Alas, ‘Rocking’ Rene fell from grace, and his fall was complete when he was caught with child pornography. Il Duce was soon overthrown in a coup and also ended up in court, but for fly-tipping and taking over somebody else’s garage, with the rightful owner describing Phillips as a “nutcase”!

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In the elections of 2008 Plaid Cymru went down to one seat, and since 2012 it has had none. Darren Price crossed over and sold his soul to Beelzebub. (Trans: is a councillor in Carmarthenshire serving His Omnipotence Mark James.) Today Plaid Cymru barely exists in Swansea. Some ‘Party of Wales’, eh?

That said, not all the wounds were self-inflicted, and not when it comes to the state of the city centre. For long before the rise of internet shopping started doing its damage Swansea’s city centre was being undermined by out-of-town shopping, though as I say, this time the council was not entirely to blame.

Certainly not when it came to the Swansea Enterprise Park on the east side of the River Tawe, overlooked by Bonymaen and Llansamlet, the first and largest Enterprise Zone (as it originally was) in the UK, covering some 735 acres. Planned for light manufacturing and warehousing retailing was given the green light by Nicholas Edwards, Secretary of State for Wales under Margaret Thatcher until 1987.

Major stores and other retail outlets locating to the Enterprise Park certainly hurt the city centre, but then, Edwards couldn’t be bothered with that, because he had bigger fish to fry. For Nicholas Edwards was a man with big plans for Cardiff through the Cardiff Bay Development Corporation, set up by him to pump public money into land owned by Associated British Ports, of which he just happened to be the leading director.

This, perhaps the biggest single rip-off of public funding in Welsh history, is detailed in Corruption Bay, a document I compiled almost 20 years ago, but the facts, and the interpretations, still hold up.

DEVOLUTION – SHAFTED AGAIN!

Corruption Bay also explains why our Notional Assembly came to be located in Cardiff Bay – for the benefit of Associated British Ports, and as a ‘consolation prize’ for the opera house was that was never built. For among the countless ‘hats’ worn by Nick Edwards were director of the Welsh National Opera and chairman of the Cardiff Bay Opera Trust.

Even though Cardiff Bay eventually won the Assembly Swansea Guildhall was the only site that met the criteria on value for money and availability set out by Secretary of State Ron Davies in the search for a home for the new institution after negotiations over Cardiff City Hall – the assumed location for the Assembly – collapsed. But once again, Swansea was done down by certain influencers in Cardiff. (Explained in Corruption Bay.)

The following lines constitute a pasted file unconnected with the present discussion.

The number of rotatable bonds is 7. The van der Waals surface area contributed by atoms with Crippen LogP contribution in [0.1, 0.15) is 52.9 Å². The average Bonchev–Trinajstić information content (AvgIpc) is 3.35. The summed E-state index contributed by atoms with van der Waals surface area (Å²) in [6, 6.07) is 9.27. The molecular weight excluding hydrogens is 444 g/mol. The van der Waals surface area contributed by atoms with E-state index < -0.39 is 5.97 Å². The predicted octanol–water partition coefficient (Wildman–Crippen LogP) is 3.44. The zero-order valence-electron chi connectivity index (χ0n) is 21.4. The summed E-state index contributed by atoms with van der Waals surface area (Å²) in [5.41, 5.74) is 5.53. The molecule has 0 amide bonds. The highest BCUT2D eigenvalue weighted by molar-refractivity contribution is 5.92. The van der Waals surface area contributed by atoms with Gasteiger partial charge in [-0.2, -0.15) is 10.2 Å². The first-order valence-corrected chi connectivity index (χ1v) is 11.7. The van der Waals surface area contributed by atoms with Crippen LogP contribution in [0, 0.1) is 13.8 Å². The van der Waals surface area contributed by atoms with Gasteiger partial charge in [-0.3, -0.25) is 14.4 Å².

This competition ‘won’ by Swansea seems to have been written out of recent Welsh history; but then, as Churchill said, history is written by the victors, and what passes for the ‘Welsh media’ is the voice of Cardiff. (Fortunately, the subterranean and bomb-proof Jo’tN archives contain a library of newspaper articles from the period.)

After the ‘competition’ was launched, and as the terrifying prospect of the Assembly being housed in Swansea sunk in, the Western Mail and the rest of the ‘Welsh media’ went into hyper-drive, even accusing politicians and civil servants of leaning on Ron Davies to favour Swansea, as this ludicrous article from 3 March 1998 spells out.

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Yes, Rachel Lomax, then top civil servant at the Welsh Office, had been born in Swansea; and yes, there was something odd and unconvincing about her spat with council leader Russell Goodway over leasing Cardiff City Hall; but there was never any danger of the Assembly not being in Cardiff, but it was going to the Bay, for the benefit of Nick Edwards and his mates in Associated British Ports.

Which meant that the real beneficiaries of a National Assembly for Wales were a bunch of Tories who had always opposed devolution. They laughed all the way to their banks. (Which were probably offshore.)

And poor old Swansea got shafted, yet again.

NOTHING CHANGES

In recent years Swansea has received further blows in the form of rail electrification ending at Cardiff thanks to Chris Grayling, the man who never gets anything wrong; and the plug being pulled on the tidal lagoon.

How energetically Swansea’s case was argued by the self-styled ‘Welsh Government’ is anyone’s guess. If I had to put money on it, I’d say the response was, ‘OK, fair enough, we’ll pass the message on’.

Even after the disappointment of electrification and the tidal lagoon there were still bright spots in the gloom. Among them, the growing reputation of Swansea University, and its increasingly lucrative spin-offs.

Since 1998, when the Times and Sunday Times started publishing their ‘Good University Guide’, Cardiff University had been top in Wales, but by 2016 things were changing in favour of Swansea University. A change confirmed in the 2019 Guide. (Though for some reason WalesOnline thinks the change happened in 2019!)

But lo! out of a clear blue sky, and just before Christmas, came the bombshell that senior figures at Swansea University had been suspended. Apparently this was connected with the University’s links to the Wellness Village in Llanelli, pet project of His Omnipotence Mark James.